We meet (online) every other Thursday at 1pm (Mexico City/Central time). If you'd like to participate, please contact Bernardo Villarreal (villarreal at matem dot unam dot mx) so we can add you to our email list. A link to the meeting will be sent the day of the talk.
Feb 18. Simon Gritschacher, University of Copenhagen
Title: On the second homotopy group of spaces of commuting elements in Lie groups
Abstract: In this talk we will consider the topological space of n-tuples of pairwise commuting elements in a Lie group G. This space arises as a moduli space of flat connections on principal G-bundles over the n-torus. We will describe homotopy and homology calculations. One of our main results is the description of the second homotopy group of the space of commuting pairs in any compact Lie group. The connection with gauge theory will be discussed. This is joint work with Alejandro Adem and José Manuel Gómez.
Mar 4. Sam Nariman, Purdue UniversityTitle: Mather-Thurston’s theory, non abelian Poincare duality and diffeomorphism groups
Abstract: I will discuss a remarkable generalization of Mather’s theorem by Thurston that relates the identity component of diffeomorphism groups to the classifying space of Haefliger structures. The homotopy type of this classifying space plays a fundamental role in foliation theory. However, it is notoriously difficult to determine its homotopy groups. Mather-Thurston theory relates the homology of diffeomorphism groups to these homotopy groups. Hence, this h-principle type theorem has been used as the main tool to get at the homotopy groups of Haefliger spaces. We talk about generalizing Thurston's method to prove analogue of MT for other subgroups of diffeomorphism groups that was conjectured to hold. Most h-principle methods use the local statement about M=R^n to prove a statement about compact manifolds. But Thurston's method is intrinsically compactly supported method and it is suitable when the local statement for M=R^n is hard to prove. As we also shall explain Thurston's point of view on this "local to global" method implies non abelian Poincare duality.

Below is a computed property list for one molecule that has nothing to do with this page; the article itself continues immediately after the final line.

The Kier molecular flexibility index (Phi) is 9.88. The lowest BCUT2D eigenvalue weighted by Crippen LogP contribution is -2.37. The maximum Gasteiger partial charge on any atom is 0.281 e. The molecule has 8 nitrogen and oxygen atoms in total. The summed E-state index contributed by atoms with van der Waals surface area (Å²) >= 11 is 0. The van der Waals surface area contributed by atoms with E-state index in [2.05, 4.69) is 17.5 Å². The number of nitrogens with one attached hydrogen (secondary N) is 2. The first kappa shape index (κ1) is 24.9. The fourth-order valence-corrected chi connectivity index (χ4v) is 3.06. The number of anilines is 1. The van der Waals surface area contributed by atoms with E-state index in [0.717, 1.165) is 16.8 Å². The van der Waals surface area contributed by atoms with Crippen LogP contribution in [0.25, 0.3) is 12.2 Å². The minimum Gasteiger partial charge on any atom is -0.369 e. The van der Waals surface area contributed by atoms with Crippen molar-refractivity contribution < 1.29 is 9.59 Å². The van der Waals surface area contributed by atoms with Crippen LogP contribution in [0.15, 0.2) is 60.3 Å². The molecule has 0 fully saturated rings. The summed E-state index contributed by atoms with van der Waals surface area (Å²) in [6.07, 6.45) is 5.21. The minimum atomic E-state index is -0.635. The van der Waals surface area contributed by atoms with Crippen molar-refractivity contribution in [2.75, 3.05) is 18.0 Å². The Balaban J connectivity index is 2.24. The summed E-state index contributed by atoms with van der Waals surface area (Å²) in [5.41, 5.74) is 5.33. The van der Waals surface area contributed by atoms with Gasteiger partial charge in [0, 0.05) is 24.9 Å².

Mar 18. Alexander Kupers, University of Toronto
Title: E_2-algebras and the unstable homology of mapping class groups
Abstract: We discuss joint work with Soren Galatius and Oscar Randal-Williams on the application of higher-algebraic techniques to classical questions about the homology of mapping class groups. This uses a new "multiplicative" approach to homological stability -- in contrast to the "additive" one due to Quillen -- which has the advantage of providing information outside of the stable range.
Apr 15. Kristine Bauer, University of Calgary
Apr 29. Rachael Boyd, Max Planck Institute for Mathematics
May 13. Jeffrey Carlson, Imperial College London
May 27. Mona Merling, University of Pennsylvania
Jun 10. Dan Petersen, Stockholm University
Jun 24. Calista Bernard, Stanford University